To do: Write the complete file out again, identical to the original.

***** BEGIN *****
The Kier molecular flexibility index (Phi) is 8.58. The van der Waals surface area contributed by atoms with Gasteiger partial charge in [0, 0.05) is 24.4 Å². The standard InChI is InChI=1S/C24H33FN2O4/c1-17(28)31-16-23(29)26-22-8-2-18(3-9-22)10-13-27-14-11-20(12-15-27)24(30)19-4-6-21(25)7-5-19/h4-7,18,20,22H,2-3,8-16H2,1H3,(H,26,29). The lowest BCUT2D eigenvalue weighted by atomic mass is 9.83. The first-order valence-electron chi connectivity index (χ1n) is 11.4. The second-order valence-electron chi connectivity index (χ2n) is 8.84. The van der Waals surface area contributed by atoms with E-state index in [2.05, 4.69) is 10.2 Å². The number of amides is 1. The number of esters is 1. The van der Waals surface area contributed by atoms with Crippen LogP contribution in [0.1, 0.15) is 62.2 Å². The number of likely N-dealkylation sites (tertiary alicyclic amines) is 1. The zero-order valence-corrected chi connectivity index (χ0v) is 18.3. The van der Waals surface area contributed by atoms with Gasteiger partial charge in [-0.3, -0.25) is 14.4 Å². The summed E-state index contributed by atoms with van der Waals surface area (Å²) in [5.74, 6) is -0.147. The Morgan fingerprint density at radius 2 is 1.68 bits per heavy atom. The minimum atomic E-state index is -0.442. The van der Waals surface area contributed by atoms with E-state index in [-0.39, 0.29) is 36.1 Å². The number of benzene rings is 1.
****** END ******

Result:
The Kier molecular flexibility index (Phi) is 8.58. The van der Waals surface area contributed by atoms with Gasteiger partial charge in [0, 0.05) is 24.4 Å². The standard InChI is InChI=1S/C24H33FN2O4/c1-17(28)31-16-23(29)26-22-8-2-18(3-9-22)10-13-27-14-11-20(12-15-27)24(30)19-4-6-21(25)7-5-19/h4-7,18,20,22H,2-3,8-16H2,1H3,(H,26,29). The lowest BCUT2D eigenvalue weighted by atomic mass is 9.83. The first-order valence-electron chi connectivity index (χ1n) is 11.4. The second-order valence-electron chi connectivity index (χ2n) is 8.84. The van der Waals surface area contributed by atoms with E-state index in [2.05, 4.69) is 10.2 Å². The number of amides is 1. The number of esters is 1. The van der Waals surface area contributed by atoms with Crippen LogP contribution in [0.1, 0.15) is 62.2 Å². The number of likely N-dealkylation sites (tertiary alicyclic amines) is 1. The zero-order valence-corrected chi connectivity index (χ0v) is 18.3. The van der Waals surface area contributed by atoms with Gasteiger partial charge in [-0.3, -0.25) is 14.4 Å². The summed E-state index contributed by atoms with van der Waals surface area (Å²) in [5.74, 6) is -0.147. The Morgan fingerprint density at radius 2 is 1.68 bits per heavy atom. The minimum atomic E-state index is -0.442. The van der Waals surface area contributed by atoms with E-state index in [-0.39, 0.29) is 36.1 Å². The number of benzene rings is 1.